[/quote]

That is soooo funny…sounds like something I would say and do!!!
I bet that guy was totally confused and bewildered.


#17

Man made laws are just that for man. Unless that they just happen to coincide with a commandment of God, say murder or stealing, or bearing false witness for instance, at worst they are a venial sin and likely not a sin at all.

Speeding, paying taxes, abiding by city or state ordinances etc have very little to do with moral values or our spiritual well being.
This is NOT to say that it is okay to break as many laws as you want, because a lot of laws are put there for our own good, or for the welfare of creating a better community.


#18

I’m astonished at how quickly we can justify our own sins.

No. If you unrepentently drive 31 mph in a 30 mph zone, do you think God is going to damn you to hell for that?

Which is sinful pride? To think that you are so good that you deserve heaven? Naw, nobody is that blatantly arogant. But what if you think that you’re not bad enough for hell? Now there’s lots of Americans who think this way. “I know Uncle Ed never went to Church, but he wasn’t Hitler either…”


#19

wcknight - Actually, I think you have got it a bit wrong. (Or maybe I’m wrong and have been listening to Protestants too long). Apparently there is a bit in the bible which says we are actually supposed to obey our governments and the laws they make in all cases except where man made laws actually oppose the laws of God, or something like that. Laws about pet keeping and speed limits, as far as I know, don’t oppose God’s will or His laws hence it would be a sin to break those laws I think. Generally venial sin, but sin all the same.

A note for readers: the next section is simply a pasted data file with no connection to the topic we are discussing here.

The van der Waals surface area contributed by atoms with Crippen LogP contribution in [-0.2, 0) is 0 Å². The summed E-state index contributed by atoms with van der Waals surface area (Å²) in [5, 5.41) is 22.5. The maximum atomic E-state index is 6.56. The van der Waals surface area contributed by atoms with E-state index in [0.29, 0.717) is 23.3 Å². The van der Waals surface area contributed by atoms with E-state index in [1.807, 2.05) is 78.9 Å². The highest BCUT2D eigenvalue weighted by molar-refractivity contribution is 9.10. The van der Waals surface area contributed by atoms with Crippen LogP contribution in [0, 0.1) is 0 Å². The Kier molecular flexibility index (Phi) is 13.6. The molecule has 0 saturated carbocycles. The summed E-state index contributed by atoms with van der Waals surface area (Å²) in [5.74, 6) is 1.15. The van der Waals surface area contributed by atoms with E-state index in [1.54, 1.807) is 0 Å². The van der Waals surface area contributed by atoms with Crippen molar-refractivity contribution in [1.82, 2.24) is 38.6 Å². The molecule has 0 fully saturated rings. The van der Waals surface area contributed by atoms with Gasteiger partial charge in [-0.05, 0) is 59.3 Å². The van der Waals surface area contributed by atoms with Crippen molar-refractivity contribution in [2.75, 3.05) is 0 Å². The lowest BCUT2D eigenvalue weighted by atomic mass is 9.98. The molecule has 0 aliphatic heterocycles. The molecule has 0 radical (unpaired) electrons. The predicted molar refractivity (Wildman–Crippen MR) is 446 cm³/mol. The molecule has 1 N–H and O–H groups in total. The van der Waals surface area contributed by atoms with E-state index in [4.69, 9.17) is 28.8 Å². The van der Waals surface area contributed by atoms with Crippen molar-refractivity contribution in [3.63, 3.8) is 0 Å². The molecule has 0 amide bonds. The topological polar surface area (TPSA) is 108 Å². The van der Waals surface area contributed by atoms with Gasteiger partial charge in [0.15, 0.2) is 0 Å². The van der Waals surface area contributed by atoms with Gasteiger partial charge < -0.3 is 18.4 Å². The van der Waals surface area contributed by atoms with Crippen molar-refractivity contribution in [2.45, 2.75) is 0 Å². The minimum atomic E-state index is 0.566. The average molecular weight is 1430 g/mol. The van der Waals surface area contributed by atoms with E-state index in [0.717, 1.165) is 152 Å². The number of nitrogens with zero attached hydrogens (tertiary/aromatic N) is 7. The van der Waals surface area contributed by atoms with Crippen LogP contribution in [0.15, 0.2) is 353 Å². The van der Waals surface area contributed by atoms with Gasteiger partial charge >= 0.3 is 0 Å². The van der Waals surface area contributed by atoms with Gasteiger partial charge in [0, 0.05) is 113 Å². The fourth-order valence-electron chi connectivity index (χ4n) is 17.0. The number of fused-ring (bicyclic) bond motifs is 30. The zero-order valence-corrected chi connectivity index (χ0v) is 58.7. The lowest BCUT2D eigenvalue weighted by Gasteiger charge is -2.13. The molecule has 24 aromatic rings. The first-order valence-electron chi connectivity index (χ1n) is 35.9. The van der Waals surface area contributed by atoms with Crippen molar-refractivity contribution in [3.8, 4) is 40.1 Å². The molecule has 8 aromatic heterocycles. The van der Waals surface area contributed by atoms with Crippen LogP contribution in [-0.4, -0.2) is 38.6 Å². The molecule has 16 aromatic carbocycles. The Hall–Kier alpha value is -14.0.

DreadVandal - Saying “He could if He wanted to” doesn’t sound quite right. As the CCC says, there is nothing within God’s power than is not also within His love, His will and His intellect. Basically what God can’t do and what God doesn’t do, then, are the same thing. If it’s not a mortal sin then God doesn’t (hence can’t) damn you to hell for it.

Black Jaque - He was not trying to justify a sin, just making a distinction between mortal and venial sin. It’s incredibly scrupulous to think that driving 31 in a 30 zone could possibly constitue grave matter. Not to mention full knowledge - speedometers aren’t that accurate, so even if you think you’re going 31 you might not actually be breaking the law.

Driving dangerously is a pretty subjective thing, so I think that the way we work out if it’s grave or not is by its ends. If you deliberately drive 100 in a 55 zone, but don’t hurt anyone, well you might claim that it wasn’t dangerous because there was no one around (hence, makes it only a venial sin). But if you hit someone, then it would prove that you actually were driving dangerously, and the grave end would make it grave matter. And even though you didn’t mean to hit someone, you were speeding on purpose and should have known that it could hurt someone, hence satisfying full knowlegde, and making it a mortal sin.


#20

[quote=Flopfoot]wcknight - Actually, I think you have got it a bit wrong. (Or maybe I’m wrong and have been listening to Protestants too long). Apparently there is a bit in the bible which says we are actually supposed to obey our governments and the laws they make in all cases except where man made laws actually oppose the laws of God, or something like that. Laws about pet keeping and speed limits, as far as I know, don’t oppose God’s will or His laws hence it would be a sin to break those laws I think. Generally venial sin, but sin all the same.
[/quote]

For what it’s worth, that’s my understanding, as well. More specifically, I’ve seen both the Commandment to honor your mother and father, as well as Jesus’ imprecation to “give unto Caesar”, interpreted in this way.